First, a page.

For years, the real estate sector has been using a range of sustainability, quality and energy efficiency certifications to catalogue the building stock and highlight the best-rated buildings.
The ability to categorise portfolios of buildings according to their ‘green’ credentials is very useful in positioning them better in the sales and rental market, as well as in attracting investment. These certificates are not mandatory, but they add reputation and value to your buildings and organisation.
Moreover, in the context of environmental awareness and emission reduction, real estate professionals can no longer be left aside. Buildings require a lot of energy and contribute to the emission of polluting gases, so it is increasingly important to measure, reduce and control this information.
For these purposes, various international certifications are available to establish comparative frameworks in the real estate sector. The main ones are BREEAM, LEED and WELL.
In a previous article, we presented these sustainable building certifications (LEED, BREEAM, WELL). However, in this week’s article, the focus is on the energy aspects of each of them, so that you get a complete picture before taking the plunge. Indeed, we will take a closer look at the energy requirements of these sustainability accreditations and analyse them one by one, considering the weight of energy management in the result.
We have already defined and explained the origin of these green building certifications in our previous article. This time we want to focus on the energy aspects of each of them so that you get a complete picture before taking the plunge.
In this article, we will take a closer look at the energy requirements of these sustainability certifications. We will analyse them one by one and assess the weight of energy management for each of them.
Sustainable building certifications measure a wide range of aspects of buildings, from the initial design to the materials used in construction, energy supply or building connectivity.
Each certification has its own particularities, although they all share energy as a common factor. Whether you are constructing a new building or want to improve the performance and rating of your existing properties, DEXMA can help you achieve the highest score in the field of energy management.
Energy Management in BREEAM
BREEAM certification (Building Research Establishment Environmental Assessment Method) seal of quality in the real estate sector, is probably the most well-known accreditation with more than 500,000 certified buildings worldwide and the most commonly used in the UK.
This certification assesses 10 main points, including materials used, building waste and innovation.
Out of these 10 points, 5 are directly or indirectly related to energy management:
- Health and Well-being. This item assesses areas such as thermal comfort and air quality for the end users of the building.
- Energy. Use of renewable energy, low consumption equipment, smart metering and the existence of a monitoring and control system.
- Water. Water use reduction and reuse.
- Pollution. Includes carbon emissions, directly related to energy use and measurable with an EMS thanks to CO2 calculators.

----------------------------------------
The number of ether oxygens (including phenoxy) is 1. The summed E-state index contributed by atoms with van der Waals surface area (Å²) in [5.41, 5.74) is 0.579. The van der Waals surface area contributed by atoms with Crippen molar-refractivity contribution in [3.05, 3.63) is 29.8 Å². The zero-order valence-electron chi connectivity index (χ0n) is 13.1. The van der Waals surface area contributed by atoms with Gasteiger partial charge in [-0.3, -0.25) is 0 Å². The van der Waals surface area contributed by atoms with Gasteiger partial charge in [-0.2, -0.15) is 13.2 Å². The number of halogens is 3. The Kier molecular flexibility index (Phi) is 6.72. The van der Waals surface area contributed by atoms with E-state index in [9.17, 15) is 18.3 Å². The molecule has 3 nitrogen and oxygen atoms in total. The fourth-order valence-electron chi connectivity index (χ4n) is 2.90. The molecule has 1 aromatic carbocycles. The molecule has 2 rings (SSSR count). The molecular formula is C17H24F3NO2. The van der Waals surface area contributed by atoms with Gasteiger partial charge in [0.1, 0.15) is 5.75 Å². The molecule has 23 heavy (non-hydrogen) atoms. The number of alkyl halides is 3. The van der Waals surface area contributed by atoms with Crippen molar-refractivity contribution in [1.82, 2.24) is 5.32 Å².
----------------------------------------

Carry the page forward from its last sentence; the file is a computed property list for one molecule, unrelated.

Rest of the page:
- Innovation. This category is currently the most flexible of all. The characteristics of the building are studied on a case-by-case basis. The use of an energy management system such as the DEXMA Platform, as well as its integration with other digital systems, can add points to your assessment, helping you to achieve a better result.
As has been shown, there are many subcategories in BREEAM and it can be a little overwhelming. The BREEAM assessment is not simply a pass or fail: there are minimum standards to be met, and the more points you meet, the higher the recognition (Good, Very Good, Excellent and Exceptional). Therefore by investing time in energy efficiency measures and an energy management system (EMS), you can add points to your score towards your BREEAM certification.
LEED Energy Management
The LEED (Leadership in Energy and Environmental Design) certification is most focused on energy efficiency and emissions reduction.
The LEED accreditation’s parameters focus on energy efficiency (including water use, air quality and CO2 emissions), and on the use of renewable energies for energy supply. Indeed, 35% of the LEED certification score is directly related to climate change. Thus, energy efficiency measures, near-zero energy efficient buildings (nZEB), which we talked about recently, and even energy self-consumption strategies will score the most points.
LEED accreditation takes into consideration aspects of the construction, maintenance and even demolition of buildings. In addition, it extends beyond the building alone, as it also evaluates aspects that contribute to gas emissions, such as the transport used to reach the building or access to public transport.
Although it may seem like too many aspects to take into account in a single sustainability certification, specific requirements are set for each project. These requirements are adjusted depending on whether the project involves the design and construction of a new building, the maintenance of an existing building, its demolition, or its application to urban development.
In existing buildings, to obtain the LEED label information on building performance and consumption monitoring will have to be submitted. Original design information such as plans or materials are not taken into account in the scoring, but the actual performance of the building and the control measures put in place are.